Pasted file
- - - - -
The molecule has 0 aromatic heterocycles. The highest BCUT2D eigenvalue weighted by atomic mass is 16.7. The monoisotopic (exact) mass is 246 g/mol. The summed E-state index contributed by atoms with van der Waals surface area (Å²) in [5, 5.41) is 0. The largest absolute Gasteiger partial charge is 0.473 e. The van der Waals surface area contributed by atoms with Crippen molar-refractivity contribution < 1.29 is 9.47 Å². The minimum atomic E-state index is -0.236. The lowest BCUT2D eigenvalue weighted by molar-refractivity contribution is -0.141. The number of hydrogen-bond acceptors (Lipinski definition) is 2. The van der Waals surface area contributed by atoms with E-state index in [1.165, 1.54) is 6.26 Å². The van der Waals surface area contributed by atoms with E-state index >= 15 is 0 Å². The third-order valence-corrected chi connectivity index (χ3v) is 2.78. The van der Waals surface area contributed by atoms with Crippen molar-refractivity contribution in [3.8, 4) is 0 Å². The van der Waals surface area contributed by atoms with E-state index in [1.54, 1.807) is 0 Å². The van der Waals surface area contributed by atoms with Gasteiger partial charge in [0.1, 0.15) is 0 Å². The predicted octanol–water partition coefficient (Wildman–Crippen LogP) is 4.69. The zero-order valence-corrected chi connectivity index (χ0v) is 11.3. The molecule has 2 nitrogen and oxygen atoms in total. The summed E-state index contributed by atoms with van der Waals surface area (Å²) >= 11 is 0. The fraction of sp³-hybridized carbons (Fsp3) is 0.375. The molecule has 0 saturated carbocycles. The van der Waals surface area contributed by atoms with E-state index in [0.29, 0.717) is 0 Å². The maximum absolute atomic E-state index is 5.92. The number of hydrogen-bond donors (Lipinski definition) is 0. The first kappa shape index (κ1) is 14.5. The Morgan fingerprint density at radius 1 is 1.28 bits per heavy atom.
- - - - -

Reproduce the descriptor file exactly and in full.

The molecule has 0 aromatic heterocycles. The highest BCUT2D eigenvalue weighted by atomic mass is 16.7. The monoisotopic (exact) mass is 246 g/mol. The summed E-state index contributed by atoms with van der Waals surface area (Å²) in [5, 5.41) is 0. The largest absolute Gasteiger partial charge is 0.473 e. The van der Waals surface area contributed by atoms with Crippen molar-refractivity contribution < 1.29 is 9.47 Å². The minimum atomic E-state index is -0.236. The lowest BCUT2D eigenvalue weighted by molar-refractivity contribution is -0.141. The number of hydrogen-bond acceptors (Lipinski definition) is 2. The van der Waals surface area contributed by atoms with E-state index in [1.165, 1.54) is 6.26 Å². The van der Waals surface area contributed by atoms with E-state index >= 15 is 0 Å². The third-order valence-corrected chi connectivity index (χ3v) is 2.78. The van der Waals surface area contributed by atoms with Crippen molar-refractivity contribution in [3.8, 4) is 0 Å². The van der Waals surface area contributed by atoms with E-state index in [1.54, 1.807) is 0 Å². The van der Waals surface area contributed by atoms with Gasteiger partial charge in [0.1, 0.15) is 0 Å². The predicted octanol–water partition coefficient (Wildman–Crippen LogP) is 4.69. The zero-order valence-corrected chi connectivity index (χ0v) is 11.3. The molecule has 2 nitrogen and oxygen atoms in total. The summed E-state index contributed by atoms with van der Waals surface area (Å²) >= 11 is 0. The fraction of sp³-hybridized carbons (Fsp3) is 0.375. The molecule has 0 saturated carbocycles. The van der Waals surface area contributed by atoms with E-state index in [0.29, 0.717) is 0 Å². The maximum absolute atomic E-state index is 5.92. The number of hydrogen-bond donors (Lipinski definition) is 0. The first kappa shape index (κ1) is 14.5. The Morgan fingerprint density at radius 1 is 1.28 bits per heavy atom.